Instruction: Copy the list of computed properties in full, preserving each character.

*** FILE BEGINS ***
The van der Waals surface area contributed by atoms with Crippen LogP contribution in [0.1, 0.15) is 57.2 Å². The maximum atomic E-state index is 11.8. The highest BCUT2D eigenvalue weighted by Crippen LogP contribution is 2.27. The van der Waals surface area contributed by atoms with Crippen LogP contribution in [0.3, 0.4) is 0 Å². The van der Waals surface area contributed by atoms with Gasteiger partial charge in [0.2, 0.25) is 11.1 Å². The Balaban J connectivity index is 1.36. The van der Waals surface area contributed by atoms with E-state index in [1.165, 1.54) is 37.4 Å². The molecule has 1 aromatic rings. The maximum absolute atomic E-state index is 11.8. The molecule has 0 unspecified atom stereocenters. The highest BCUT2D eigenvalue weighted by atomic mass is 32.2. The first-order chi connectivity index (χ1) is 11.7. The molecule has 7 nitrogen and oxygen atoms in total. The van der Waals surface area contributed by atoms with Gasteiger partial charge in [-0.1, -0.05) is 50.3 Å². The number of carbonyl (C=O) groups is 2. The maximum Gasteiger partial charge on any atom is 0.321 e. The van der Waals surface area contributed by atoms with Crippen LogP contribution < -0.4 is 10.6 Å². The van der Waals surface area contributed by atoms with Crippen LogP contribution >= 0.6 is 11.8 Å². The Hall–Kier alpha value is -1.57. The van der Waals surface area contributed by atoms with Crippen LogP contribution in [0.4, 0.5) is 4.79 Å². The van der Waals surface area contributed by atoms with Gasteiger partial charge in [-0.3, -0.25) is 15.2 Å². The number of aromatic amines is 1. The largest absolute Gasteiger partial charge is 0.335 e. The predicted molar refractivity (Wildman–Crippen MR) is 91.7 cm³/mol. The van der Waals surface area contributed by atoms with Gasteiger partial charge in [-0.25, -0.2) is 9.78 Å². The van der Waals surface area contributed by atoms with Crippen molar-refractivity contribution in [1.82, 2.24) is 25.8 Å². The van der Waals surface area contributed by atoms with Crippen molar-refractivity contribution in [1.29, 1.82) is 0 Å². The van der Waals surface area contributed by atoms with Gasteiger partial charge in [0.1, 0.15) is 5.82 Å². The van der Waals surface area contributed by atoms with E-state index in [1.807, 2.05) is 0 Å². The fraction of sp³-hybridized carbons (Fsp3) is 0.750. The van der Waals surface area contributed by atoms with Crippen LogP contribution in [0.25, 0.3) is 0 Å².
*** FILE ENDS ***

The van der Waals surface area contributed by atoms with Crippen LogP contribution in [0.1, 0.15) is 57.2 Å². The maximum atomic E-state index is 11.8. The highest BCUT2D eigenvalue weighted by Crippen LogP contribution is 2.27. The van der Waals surface area contributed by atoms with Crippen LogP contribution in [0.3, 0.4) is 0 Å². The van der Waals surface area contributed by atoms with Gasteiger partial charge in [0.2, 0.25) is 11.1 Å². The Balaban J connectivity index is 1.36. The van der Waals surface area contributed by atoms with E-state index in [1.165, 1.54) is 37.4 Å². The molecule has 1 aromatic rings. The maximum absolute atomic E-state index is 11.8. The molecule has 0 unspecified atom stereocenters. The highest BCUT2D eigenvalue weighted by atomic mass is 32.2. The first-order chi connectivity index (χ1) is 11.7. The molecule has 7 nitrogen and oxygen atoms in total. The van der Waals surface area contributed by atoms with Gasteiger partial charge in [-0.1, -0.05) is 50.3 Å². The number of carbonyl (C=O) groups is 2. The maximum Gasteiger partial charge on any atom is 0.321 e. The van der Waals surface area contributed by atoms with Crippen LogP contribution < -0.4 is 10.6 Å². The van der Waals surface area contributed by atoms with Crippen LogP contribution >= 0.6 is 11.8 Å². The Hall–Kier alpha value is -1.57. The van der Waals surface area contributed by atoms with Crippen LogP contribution in [0.4, 0.5) is 4.79 Å². The van der Waals surface area contributed by atoms with Gasteiger partial charge in [-0.3, -0.25) is 15.2 Å². The number of aromatic amines is 1. The largest absolute Gasteiger partial charge is 0.335 e. The predicted molar refractivity (Wildman–Crippen MR) is 91.7 cm³/mol. The van der Waals surface area contributed by atoms with Gasteiger partial charge in [-0.25, -0.2) is 9.78 Å². The van der Waals surface area contributed by atoms with Crippen molar-refractivity contribution in [1.82, 2.24) is 25.8 Å². The van der Waals surface area contributed by atoms with Crippen molar-refractivity contribution in [1.29, 1.82) is 0 Å². The van der Waals surface area contributed by atoms with Gasteiger partial charge in [0.1, 0.15) is 5.82 Å². The van der Waals surface area contributed by atoms with E-state index in [1.807, 2.05) is 0 Å². The fraction of sp³-hybridized carbons (Fsp3) is 0.750. The van der Waals surface area contributed by atoms with Crippen LogP contribution in [0.25, 0.3) is 0 Å².